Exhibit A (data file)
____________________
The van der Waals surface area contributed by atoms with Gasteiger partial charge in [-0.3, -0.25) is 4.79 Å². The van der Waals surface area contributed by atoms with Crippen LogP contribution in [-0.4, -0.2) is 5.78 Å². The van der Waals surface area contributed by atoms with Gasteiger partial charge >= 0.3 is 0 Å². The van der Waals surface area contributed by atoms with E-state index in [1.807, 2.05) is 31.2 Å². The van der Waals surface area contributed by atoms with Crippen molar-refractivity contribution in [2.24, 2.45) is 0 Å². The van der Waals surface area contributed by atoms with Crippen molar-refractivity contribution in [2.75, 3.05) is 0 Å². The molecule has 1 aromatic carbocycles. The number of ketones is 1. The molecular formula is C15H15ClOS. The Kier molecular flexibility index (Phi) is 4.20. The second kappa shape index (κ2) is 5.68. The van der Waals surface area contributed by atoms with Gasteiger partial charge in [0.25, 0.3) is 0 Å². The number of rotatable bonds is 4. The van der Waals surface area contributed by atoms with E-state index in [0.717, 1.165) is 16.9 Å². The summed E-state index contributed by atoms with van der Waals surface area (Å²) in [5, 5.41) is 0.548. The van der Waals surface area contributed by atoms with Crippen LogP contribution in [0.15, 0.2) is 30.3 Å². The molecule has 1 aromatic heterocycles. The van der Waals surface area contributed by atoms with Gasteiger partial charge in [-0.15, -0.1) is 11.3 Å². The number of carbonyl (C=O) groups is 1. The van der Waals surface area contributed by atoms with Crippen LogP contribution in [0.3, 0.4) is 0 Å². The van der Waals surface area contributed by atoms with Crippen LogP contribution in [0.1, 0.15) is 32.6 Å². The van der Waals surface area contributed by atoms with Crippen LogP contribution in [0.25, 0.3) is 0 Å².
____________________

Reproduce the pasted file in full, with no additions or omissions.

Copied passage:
The van der Waals surface area contributed by atoms with Gasteiger partial charge in [-0.3, -0.25) is 4.79 Å². The van der Waals surface area contributed by atoms with Crippen LogP contribution in [-0.4, -0.2) is 5.78 Å². The van der Waals surface area contributed by atoms with Gasteiger partial charge >= 0.3 is 0 Å². The van der Waals surface area contributed by atoms with E-state index in [1.807, 2.05) is 31.2 Å². The van der Waals surface area contributed by atoms with Crippen molar-refractivity contribution in [2.24, 2.45) is 0 Å². The van der Waals surface area contributed by atoms with Crippen molar-refractivity contribution in [2.75, 3.05) is 0 Å². The molecule has 1 aromatic carbocycles. The number of ketones is 1. The molecular formula is C15H15ClOS. The Kier molecular flexibility index (Phi) is 4.20. The second kappa shape index (κ2) is 5.68. The van der Waals surface area contributed by atoms with Gasteiger partial charge in [0.25, 0.3) is 0 Å². The number of rotatable bonds is 4. The van der Waals surface area contributed by atoms with E-state index in [0.717, 1.165) is 16.9 Å². The summed E-state index contributed by atoms with van der Waals surface area (Å²) in [5, 5.41) is 0.548. The van der Waals surface area contributed by atoms with Crippen LogP contribution in [0.15, 0.2) is 30.3 Å². The molecule has 1 aromatic heterocycles. The van der Waals surface area contributed by atoms with Gasteiger partial charge in [-0.15, -0.1) is 11.3 Å². The number of carbonyl (C=O) groups is 1. The van der Waals surface area contributed by atoms with Crippen LogP contribution in [0.3, 0.4) is 0 Å². The van der Waals surface area contributed by atoms with Crippen LogP contribution in [0.1, 0.15) is 32.6 Å². The van der Waals surface area contributed by atoms with Crippen LogP contribution in [0.25, 0.3) is 0 Å².